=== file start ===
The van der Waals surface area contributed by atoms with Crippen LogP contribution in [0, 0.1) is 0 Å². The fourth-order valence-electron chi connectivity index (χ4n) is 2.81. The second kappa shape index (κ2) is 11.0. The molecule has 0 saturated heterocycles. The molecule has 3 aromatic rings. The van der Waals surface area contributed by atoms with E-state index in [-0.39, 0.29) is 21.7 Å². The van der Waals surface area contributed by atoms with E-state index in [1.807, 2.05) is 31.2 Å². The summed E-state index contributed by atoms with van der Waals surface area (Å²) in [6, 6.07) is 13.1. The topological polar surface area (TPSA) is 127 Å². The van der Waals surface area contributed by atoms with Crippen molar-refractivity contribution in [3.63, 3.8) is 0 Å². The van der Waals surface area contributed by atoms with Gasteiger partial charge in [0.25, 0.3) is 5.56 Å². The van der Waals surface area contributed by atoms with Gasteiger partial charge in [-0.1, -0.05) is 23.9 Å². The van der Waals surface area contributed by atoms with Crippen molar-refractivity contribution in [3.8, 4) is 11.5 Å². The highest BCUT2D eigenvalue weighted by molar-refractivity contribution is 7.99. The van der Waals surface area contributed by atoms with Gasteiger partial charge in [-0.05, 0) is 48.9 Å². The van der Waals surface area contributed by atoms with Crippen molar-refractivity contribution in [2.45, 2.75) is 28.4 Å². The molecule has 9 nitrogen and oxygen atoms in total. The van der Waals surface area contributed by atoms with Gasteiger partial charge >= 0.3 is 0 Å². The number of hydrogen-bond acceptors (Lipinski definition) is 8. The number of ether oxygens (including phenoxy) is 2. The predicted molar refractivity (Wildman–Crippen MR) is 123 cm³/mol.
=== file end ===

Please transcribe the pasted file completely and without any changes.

The van der Waals surface area contributed by atoms with Crippen LogP contribution in [0, 0.1) is 0 Å². The fourth-order valence-electron chi connectivity index (χ4n) is 2.81. The second kappa shape index (κ2) is 11.0. The molecule has 0 saturated heterocycles. The molecule has 3 aromatic rings. The van der Waals surface area contributed by atoms with E-state index in [-0.39, 0.29) is 21.7 Å². The van der Waals surface area contributed by atoms with E-state index in [1.807, 2.05) is 31.2 Å². The summed E-state index contributed by atoms with van der Waals surface area (Å²) in [6, 6.07) is 13.1. The topological polar surface area (TPSA) is 127 Å². The van der Waals surface area contributed by atoms with Crippen molar-refractivity contribution in [3.63, 3.8) is 0 Å². The van der Waals surface area contributed by atoms with Gasteiger partial charge in [0.25, 0.3) is 5.56 Å². The van der Waals surface area contributed by atoms with Gasteiger partial charge in [-0.1, -0.05) is 23.9 Å². The van der Waals surface area contributed by atoms with Crippen molar-refractivity contribution in [3.8, 4) is 11.5 Å². The highest BCUT2D eigenvalue weighted by molar-refractivity contribution is 7.99. The van der Waals surface area contributed by atoms with Gasteiger partial charge in [-0.05, 0) is 48.9 Å². The van der Waals surface area contributed by atoms with Crippen molar-refractivity contribution in [2.45, 2.75) is 28.4 Å². The molecule has 9 nitrogen and oxygen atoms in total. The van der Waals surface area contributed by atoms with Gasteiger partial charge >= 0.3 is 0 Å². The number of hydrogen-bond acceptors (Lipinski definition) is 8. The number of ether oxygens (including phenoxy) is 2. The predicted molar refractivity (Wildman–Crippen MR) is 123 cm³/mol.